This idea of an extensive domestic market for the surplus produce of the soil is of the first consequence. It is of all things, that which most effectually conduces to a flourishing state of agriculture. If the effect of manufactories should be to detach a portion of the hands, which would otherwise be engaged in tillage, it might possibly cause a smaller quantity of lands to be under cultivation but by their tendency to procure a more certain demand for the surplus produce of the soil, they would, at the same time, cause the lands which were in cultivation to be better improved and more productive. And while, by their influence, the condition of each individual farmer would be meliorated, the total mass of agricultural production would probably be increased. For this must evidently depend as much, if not more, upon the degree of improvement; than upon the number of acres under culture.
It merits particular observation, that the multiplication of manufactories not only furnishes a market for those articles, which have been accustomed to be produced in abundance, in a country; but it likewise creates a demand for such as were either unknown or produced in considerable quantities. The bowels as well as the surface of the earth are ransacked for articles which were before neglected. Animals, plants and minerals acquire an utility and value, which were before unexplored.
The foregoing considerations seem sufficient to establish, as general propositions, that it is the interest of nations to diversify the industrious pursuits of the individuals, who compose them. That the establishment of manufactures is calculated not only to increase the general stock of useful and productive labor; but even to improve the state of agriculture in particular; certainly to advance the interests of those who are engaged in it. There are other views, that will be hereafter taken of the subject, which, it is conceived, will serve to confirm these inferences....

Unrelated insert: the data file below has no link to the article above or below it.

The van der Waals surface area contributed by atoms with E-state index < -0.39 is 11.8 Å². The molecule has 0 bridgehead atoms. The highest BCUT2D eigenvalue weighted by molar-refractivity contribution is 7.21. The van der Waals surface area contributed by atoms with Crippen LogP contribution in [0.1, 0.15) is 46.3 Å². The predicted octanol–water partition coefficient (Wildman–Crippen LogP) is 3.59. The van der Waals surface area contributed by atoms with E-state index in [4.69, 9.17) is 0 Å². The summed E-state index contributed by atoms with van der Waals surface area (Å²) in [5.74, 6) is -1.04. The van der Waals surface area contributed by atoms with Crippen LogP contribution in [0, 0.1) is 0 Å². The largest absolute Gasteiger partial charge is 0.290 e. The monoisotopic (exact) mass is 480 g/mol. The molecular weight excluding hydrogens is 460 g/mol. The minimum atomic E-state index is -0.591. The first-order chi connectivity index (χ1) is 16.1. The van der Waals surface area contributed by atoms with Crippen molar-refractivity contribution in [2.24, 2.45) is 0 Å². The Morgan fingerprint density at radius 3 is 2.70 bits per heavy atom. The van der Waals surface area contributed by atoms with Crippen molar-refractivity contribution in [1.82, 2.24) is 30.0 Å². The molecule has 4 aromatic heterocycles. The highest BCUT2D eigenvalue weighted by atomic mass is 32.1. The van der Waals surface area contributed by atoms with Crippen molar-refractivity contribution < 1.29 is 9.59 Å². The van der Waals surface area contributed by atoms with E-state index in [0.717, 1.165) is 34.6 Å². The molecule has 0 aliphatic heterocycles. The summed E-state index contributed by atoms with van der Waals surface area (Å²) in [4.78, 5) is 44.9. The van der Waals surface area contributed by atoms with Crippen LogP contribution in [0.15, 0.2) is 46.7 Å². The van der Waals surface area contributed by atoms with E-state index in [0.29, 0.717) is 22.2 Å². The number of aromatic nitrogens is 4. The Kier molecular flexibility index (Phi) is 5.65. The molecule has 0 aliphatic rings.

A full view having now been taken of the inducements to the promotion of manufactures in the United States, accompanied with an examination of the principal objections which are commonly urged in opposition, it is proper in the next place, to consider the means, by which it may be effected, as introductory to a specification of the objects which in the present state of things appear the most fit to be encouraged, and of the particular measures which it may be advisable to adopt, in respect to each.
In order to a better judgment of the means proper to be resorted to by the United States, it will be of use to advert to those which have been employed with success in other countries. The principal of these are--
Protecting duties--or duties on those foreign articles which are the rivals of the domestic ones, intended to be encouraged.
Duties of this nature evidently amount to a virtual bounty on the domestic fabrics since by enhancing the charges on foreign articles, they enable the national manufacturers to undersell all their foreign competitors. The propriety of this species of encouragement need not be dwelt upon; as it is not only a clear result from the numerous topics which have been suggested, but is sanctioned by the laws of the United States in a variety of instances; it has the additional recommendation of being a resource of reevenue. Indeed all the duties imposed on imported articles, though with an exclusive view to revenue, have the effect in contemplation, and except where they fall on raw materials wear a beneficent aspect towards the manufactures of the country.